• Thus, it is an object of the invention to provide new dental and/or bone composite materials exhibiting strength and antibacterial or medicinal characteristics.
  • A further object of the invention is to provide such composites which enable controlled release of therapeutic materials in combination with materials in a resin matrix which enhance strength of the composite.
  • These and other objects, advantages and features of the invention are set forth herein.
  • BRIEF DESCRIPTION OF THE DRAWING
  • In the detailed description which follows, reference will be made to the drawing comprised of the following figures:
  • FIG. 1A is a transmission electron microscope (TEM) image for nano MCPM (monocalcium phosphate monohydrate, Ca(H2PO4)2.H2O) particles used to make nano dental materials;
  • FIG. 1B is an x-ray diffraction (XRD) image for nano MCPM (monocalcium phosphate monohydrate, Ca(H2PO4)2.H2O) particles used to make nano dental materials;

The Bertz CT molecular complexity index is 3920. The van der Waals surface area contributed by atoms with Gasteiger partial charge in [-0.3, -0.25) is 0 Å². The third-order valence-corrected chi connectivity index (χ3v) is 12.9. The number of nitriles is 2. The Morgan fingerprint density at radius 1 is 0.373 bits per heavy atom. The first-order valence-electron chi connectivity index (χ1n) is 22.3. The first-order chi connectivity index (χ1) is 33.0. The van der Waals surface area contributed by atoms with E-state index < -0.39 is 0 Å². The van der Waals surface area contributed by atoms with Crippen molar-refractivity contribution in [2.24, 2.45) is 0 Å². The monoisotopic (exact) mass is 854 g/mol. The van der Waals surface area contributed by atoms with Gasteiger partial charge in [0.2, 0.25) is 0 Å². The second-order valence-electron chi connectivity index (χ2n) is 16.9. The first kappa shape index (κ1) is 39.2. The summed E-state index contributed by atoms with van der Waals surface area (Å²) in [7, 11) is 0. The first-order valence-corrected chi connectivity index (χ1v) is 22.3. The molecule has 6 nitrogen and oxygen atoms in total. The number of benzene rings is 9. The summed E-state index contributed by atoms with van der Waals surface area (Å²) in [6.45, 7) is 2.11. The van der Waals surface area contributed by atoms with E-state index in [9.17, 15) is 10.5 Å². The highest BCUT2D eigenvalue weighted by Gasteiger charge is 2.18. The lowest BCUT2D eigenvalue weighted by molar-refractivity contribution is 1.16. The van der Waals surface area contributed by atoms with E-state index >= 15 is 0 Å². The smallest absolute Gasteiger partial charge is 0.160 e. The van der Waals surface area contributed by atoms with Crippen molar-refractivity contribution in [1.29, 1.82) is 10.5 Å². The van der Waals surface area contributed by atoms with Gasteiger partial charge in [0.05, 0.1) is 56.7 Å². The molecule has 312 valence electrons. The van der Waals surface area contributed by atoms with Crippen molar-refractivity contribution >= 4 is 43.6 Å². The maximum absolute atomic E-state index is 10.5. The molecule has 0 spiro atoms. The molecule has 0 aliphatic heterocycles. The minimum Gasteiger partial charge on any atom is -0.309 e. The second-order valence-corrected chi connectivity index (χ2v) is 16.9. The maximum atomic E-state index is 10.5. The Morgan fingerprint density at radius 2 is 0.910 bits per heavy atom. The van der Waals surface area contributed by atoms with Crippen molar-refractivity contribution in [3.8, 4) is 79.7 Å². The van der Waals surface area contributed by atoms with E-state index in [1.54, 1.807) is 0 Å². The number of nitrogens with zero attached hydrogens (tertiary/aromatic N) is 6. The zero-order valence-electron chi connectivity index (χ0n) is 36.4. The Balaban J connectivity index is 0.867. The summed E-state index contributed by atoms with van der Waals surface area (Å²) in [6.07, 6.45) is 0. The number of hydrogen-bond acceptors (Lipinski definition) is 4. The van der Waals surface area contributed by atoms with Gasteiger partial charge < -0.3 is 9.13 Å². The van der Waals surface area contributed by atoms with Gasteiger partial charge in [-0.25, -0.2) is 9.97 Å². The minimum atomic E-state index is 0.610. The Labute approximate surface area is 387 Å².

• FIGS. 2A and 2B are respectively a TEM and XRD for nano DCPA (dicalcium phosphate anhydrous, CaHPO4) particles used to make nano dental materials;
  • FIG. 3A is a bar graph depicting flexural strength of nano MCPM composites with strengthener:nano MCPM mass ratio of 1:0, 2:1, 1:1, 1:2, and 0:1. In this example, the strengthener is SiC. Each value is the mean of six measurements with the error bar showing one standard deviation (mean±sd; n=6);
  • FIG. 3B is a graph of an example of PO4 ion release versus immersion time for composite with strengthener:nano MCPM mass ratio of 1:1. Each value is mean±sd; n=3;
  • FIGS. 4A and 4B, respectively, are graphs of PO4 and Ca2+ ion release at 21 day immersion for four direct-filling composites at strengthener:nano MCPM mass ratios of 2:1, 1:1, 1:2 and 0:1, respectively. In this example, the resin contains HEMA (2-hydroxyethyl methacrylate), and the strengthener is SiC. Each value is mean±sd; n=3;